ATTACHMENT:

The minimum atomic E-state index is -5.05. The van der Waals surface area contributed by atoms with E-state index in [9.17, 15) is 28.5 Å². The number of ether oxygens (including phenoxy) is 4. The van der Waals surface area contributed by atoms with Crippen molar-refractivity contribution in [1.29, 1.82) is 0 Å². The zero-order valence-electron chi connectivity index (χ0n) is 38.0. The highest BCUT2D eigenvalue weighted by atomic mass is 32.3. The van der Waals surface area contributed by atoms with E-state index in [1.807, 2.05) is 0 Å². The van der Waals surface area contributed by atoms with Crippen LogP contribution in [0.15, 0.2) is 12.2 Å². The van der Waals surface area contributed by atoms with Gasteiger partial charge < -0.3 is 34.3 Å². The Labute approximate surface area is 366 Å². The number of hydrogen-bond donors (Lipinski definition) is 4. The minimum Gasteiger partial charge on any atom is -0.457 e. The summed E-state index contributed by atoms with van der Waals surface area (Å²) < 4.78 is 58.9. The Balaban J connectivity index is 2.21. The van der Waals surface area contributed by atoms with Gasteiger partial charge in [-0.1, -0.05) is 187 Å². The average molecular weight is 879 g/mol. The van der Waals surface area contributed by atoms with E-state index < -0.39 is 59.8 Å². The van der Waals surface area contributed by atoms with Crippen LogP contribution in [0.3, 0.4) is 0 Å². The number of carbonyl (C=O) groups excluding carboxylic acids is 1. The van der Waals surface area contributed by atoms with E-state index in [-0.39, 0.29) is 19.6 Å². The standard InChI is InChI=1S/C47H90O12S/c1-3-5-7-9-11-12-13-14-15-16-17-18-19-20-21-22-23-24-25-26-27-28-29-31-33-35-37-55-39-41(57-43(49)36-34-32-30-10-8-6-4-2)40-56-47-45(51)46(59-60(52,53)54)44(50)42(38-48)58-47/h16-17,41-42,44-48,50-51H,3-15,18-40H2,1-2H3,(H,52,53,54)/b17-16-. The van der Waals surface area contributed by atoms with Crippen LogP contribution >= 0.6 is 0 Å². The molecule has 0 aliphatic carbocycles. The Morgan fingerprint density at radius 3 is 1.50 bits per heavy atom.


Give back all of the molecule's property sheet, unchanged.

The minimum atomic E-state index is -5.05. The van der Waals surface area contributed by atoms with E-state index in [9.17, 15) is 28.5 Å². The number of ether oxygens (including phenoxy) is 4. The van der Waals surface area contributed by atoms with Crippen molar-refractivity contribution in [1.29, 1.82) is 0 Å². The zero-order valence-electron chi connectivity index (χ0n) is 38.0. The highest BCUT2D eigenvalue weighted by atomic mass is 32.3. The van der Waals surface area contributed by atoms with E-state index in [1.807, 2.05) is 0 Å². The van der Waals surface area contributed by atoms with Crippen LogP contribution in [0.15, 0.2) is 12.2 Å². The van der Waals surface area contributed by atoms with Gasteiger partial charge < -0.3 is 34.3 Å². The Labute approximate surface area is 366 Å². The number of hydrogen-bond donors (Lipinski definition) is 4. The minimum Gasteiger partial charge on any atom is -0.457 e. The summed E-state index contributed by atoms with van der Waals surface area (Å²) < 4.78 is 58.9. The Balaban J connectivity index is 2.21. The van der Waals surface area contributed by atoms with Gasteiger partial charge in [-0.1, -0.05) is 187 Å². The average molecular weight is 879 g/mol. The van der Waals surface area contributed by atoms with E-state index < -0.39 is 59.8 Å². The van der Waals surface area contributed by atoms with Crippen LogP contribution in [0.3, 0.4) is 0 Å². The number of carbonyl (C=O) groups excluding carboxylic acids is 1. The van der Waals surface area contributed by atoms with E-state index in [-0.39, 0.29) is 19.6 Å². The standard InChI is InChI=1S/C47H90O12S/c1-3-5-7-9-11-12-13-14-15-16-17-18-19-20-21-22-23-24-25-26-27-28-29-31-33-35-37-55-39-41(57-43(49)36-34-32-30-10-8-6-4-2)40-56-47-45(51)46(59-60(52,53)54)44(50)42(38-48)58-47/h16-17,41-42,44-48,50-51H,3-15,18-40H2,1-2H3,(H,52,53,54)/b17-16-. The van der Waals surface area contributed by atoms with Crippen LogP contribution >= 0.6 is 0 Å². The molecule has 0 aliphatic carbocycles. The Morgan fingerprint density at radius 3 is 1.50 bits per heavy atom.